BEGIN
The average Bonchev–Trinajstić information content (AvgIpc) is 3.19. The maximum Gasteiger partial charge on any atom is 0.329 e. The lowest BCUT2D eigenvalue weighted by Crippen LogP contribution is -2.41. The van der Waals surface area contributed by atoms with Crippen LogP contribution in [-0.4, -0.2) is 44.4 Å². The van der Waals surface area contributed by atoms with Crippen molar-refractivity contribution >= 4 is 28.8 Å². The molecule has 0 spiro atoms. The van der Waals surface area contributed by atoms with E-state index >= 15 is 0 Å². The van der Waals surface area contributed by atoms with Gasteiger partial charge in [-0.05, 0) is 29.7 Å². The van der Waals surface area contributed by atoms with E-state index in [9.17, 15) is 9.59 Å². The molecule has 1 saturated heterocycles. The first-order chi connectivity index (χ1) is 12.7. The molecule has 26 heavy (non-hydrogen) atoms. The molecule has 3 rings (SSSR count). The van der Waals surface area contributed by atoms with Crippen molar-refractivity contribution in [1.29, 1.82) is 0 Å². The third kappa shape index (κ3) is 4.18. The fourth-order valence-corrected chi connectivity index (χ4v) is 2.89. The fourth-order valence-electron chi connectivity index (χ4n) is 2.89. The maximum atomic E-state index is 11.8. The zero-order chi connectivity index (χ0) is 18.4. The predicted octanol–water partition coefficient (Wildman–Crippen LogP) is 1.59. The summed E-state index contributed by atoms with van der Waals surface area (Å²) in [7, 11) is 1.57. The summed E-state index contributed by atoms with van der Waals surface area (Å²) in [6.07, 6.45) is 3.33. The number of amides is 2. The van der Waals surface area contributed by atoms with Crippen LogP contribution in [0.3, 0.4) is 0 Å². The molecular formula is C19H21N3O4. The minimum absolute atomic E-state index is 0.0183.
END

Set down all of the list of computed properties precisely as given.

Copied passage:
The average Bonchev–Trinajstić information content (AvgIpc) is 3.19. The maximum Gasteiger partial charge on any atom is 0.329 e. The lowest BCUT2D eigenvalue weighted by Crippen LogP contribution is -2.41. The van der Waals surface area contributed by atoms with Crippen LogP contribution in [-0.4, -0.2) is 44.4 Å². The van der Waals surface area contributed by atoms with Crippen molar-refractivity contribution >= 4 is 28.8 Å². The molecule has 0 spiro atoms. The van der Waals surface area contributed by atoms with E-state index >= 15 is 0 Å². The van der Waals surface area contributed by atoms with Gasteiger partial charge in [-0.05, 0) is 29.7 Å². The van der Waals surface area contributed by atoms with E-state index in [9.17, 15) is 9.59 Å². The molecule has 1 saturated heterocycles. The first-order chi connectivity index (χ1) is 12.7. The molecule has 26 heavy (non-hydrogen) atoms. The molecule has 3 rings (SSSR count). The van der Waals surface area contributed by atoms with Crippen molar-refractivity contribution in [1.29, 1.82) is 0 Å². The third kappa shape index (κ3) is 4.18. The fourth-order valence-corrected chi connectivity index (χ4v) is 2.89. The fourth-order valence-electron chi connectivity index (χ4n) is 2.89. The maximum atomic E-state index is 11.8. The zero-order chi connectivity index (χ0) is 18.4. The predicted octanol–water partition coefficient (Wildman–Crippen LogP) is 1.59. The summed E-state index contributed by atoms with van der Waals surface area (Å²) in [7, 11) is 1.57. The summed E-state index contributed by atoms with van der Waals surface area (Å²) in [6.07, 6.45) is 3.33. The number of amides is 2. The van der Waals surface area contributed by atoms with Crippen LogP contribution in [0.3, 0.4) is 0 Å². The molecular formula is C19H21N3O4. The minimum absolute atomic E-state index is 0.0183.